Ordinary People by Judith Guest

dysfunctional family who relate to one another through a series of
extensive defense mechanisms, i.e. an unconscious process whereby
reality is distorted to reduce or prevent anxiety. The book opens
with seventeen year old Conrad, son of upper middle-class Beth and
Calvin Jarrett, home after eight months in a psychiatric hospital,
there because he had attempted suicide by slashing his wrists. His
mother is a meticulously orderly person who, Jared, through
projection, feels despises him. She does all the right things;
attending to Jared\'s physical needs, keeping a spotless home, plays
golf and bridge with other women in her social circle, but, in her
own words "is an emotional cripple". Jared\'s father, raised in an
orphanage, seems anxious to please everyone, a commonplace reaction
of individuals who, as children, experienced parental indifference
or inconsistency. Though a successful tax attorney, he is jumpy
around Conrad, and, according to his wife, drinks too many
Conrad seems consumed with despair. A return to normalcy,
school and home-life, appear to be more than Conrad can handle.
Chalk-faced, hair-hacked Conrad seems bent on perpetuating the
family myth that all is well in the world. His family, after all,
"are people of good taste. They do not discuss a problem in the
face of the problem. And, besides, there is no problem." Yet,
there is not one problem in this family but two - Conrad\'s suicide
and the death by drowning of Conrad\'s older brother, Buck.
Conrad eventually contacts a psychiatrist, Dr. Berger, because
he feels the "air is full of flying glass" and wants to feel in
control. Their initial sessions together frustrate the psychiatrist
because of Conrad\'s inability to express his feelings. Berger
cajoles him into expressing his emotions by saying, "That\'s what
happens when you bury this junk, kiddo. It keeps resurfacing.
Won\'t leave you alone." Conrad\'s slow but steady journey towards
healing seems partially the result of cathartic revelations which
purge guilt feelings regarding his brother\'s death and his
family\'s denial of that death, plus the "love of a good woman.
Jeannine, who sings soprano to Conrad\'s tenor..."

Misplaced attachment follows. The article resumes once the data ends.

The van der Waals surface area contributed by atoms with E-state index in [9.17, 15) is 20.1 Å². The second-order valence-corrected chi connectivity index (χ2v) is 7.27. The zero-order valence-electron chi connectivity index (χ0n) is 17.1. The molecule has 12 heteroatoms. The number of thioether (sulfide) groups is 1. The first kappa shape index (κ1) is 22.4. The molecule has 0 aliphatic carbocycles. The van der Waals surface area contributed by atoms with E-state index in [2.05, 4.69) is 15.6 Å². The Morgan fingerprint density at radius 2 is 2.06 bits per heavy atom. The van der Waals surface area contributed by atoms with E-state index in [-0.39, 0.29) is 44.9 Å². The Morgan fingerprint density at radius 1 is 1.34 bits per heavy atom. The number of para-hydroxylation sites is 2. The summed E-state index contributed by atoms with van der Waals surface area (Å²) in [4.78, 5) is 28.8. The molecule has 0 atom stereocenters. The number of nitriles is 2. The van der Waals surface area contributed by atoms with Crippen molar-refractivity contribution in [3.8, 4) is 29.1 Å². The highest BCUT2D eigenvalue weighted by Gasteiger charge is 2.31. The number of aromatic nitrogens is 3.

There is no doubt that Conrad is consumed with guilt, "the
feeling one has when one acts contrary to a role he has assumed
while interacting with a significant person in his life," This
guilt engenders in Conrad feelings of low self esteem.
Survivors of horrible tragedies, such as the Holocaust, frequently
express similar feelings of worthlessness. In his book, "Against
All Odds", William Helmreich relates how one survivor articulates a
feeling of abandonment. "Did I abandon them, or did they abandon
me?" Conrad expresses a similar thought in remembering the
sequence of events when the sailboat they were on turned over.
Buck soothes Conrad saying, "Okay, okay. They\'ll be looking now,
for sure, just hang on, don\'t get tired, promise? In an
imagined conversation with his dead brother, Conrad asks, "\'Man,
why\'d you let go?\' \'Because I got tired.\' \'The hell! You never
get tired, not before me, you don\'t! You tell me not to get tired,
you tell me to hang on, and then you let go!\' \'I couldn\'t help it.
Well, screw you, then!\'" Conrad feels terrible anger with his
brother, but cannot comfortably express that anger. His
psychiatrist, after needling Conrad, asks, "Are you mad?" When
Conrad responds that he is not mad, the psychiatrist says, "Now
that is a lie. You are mad as hell." Conrad asserts that,
"When you let yourself feel, all you feel is lousy." When his
psychiatrist questions him about his relationship with his mother,
Calvin says, "My mother and I do not connect. Why should it bother
me? My mother is a very private person." This sort of response
is called, in psychological literature, "rationalization".
We see Conrad\'s anger and aggression is displaced, i.e. vented
on another, as when he physically attacked a schoolmate. Yet, he
also turns his anger on himself and expresses in extreme and
dangerous depression and guilt. "Guilt is a normal emotion felt
by most people, but among survivors it takes on special meaning.
Most feel guilty about the death of loved ones whom they feel they
could have, or should have, saved. Some feel guilty about
situations in which they behaved selfishly (Conrad held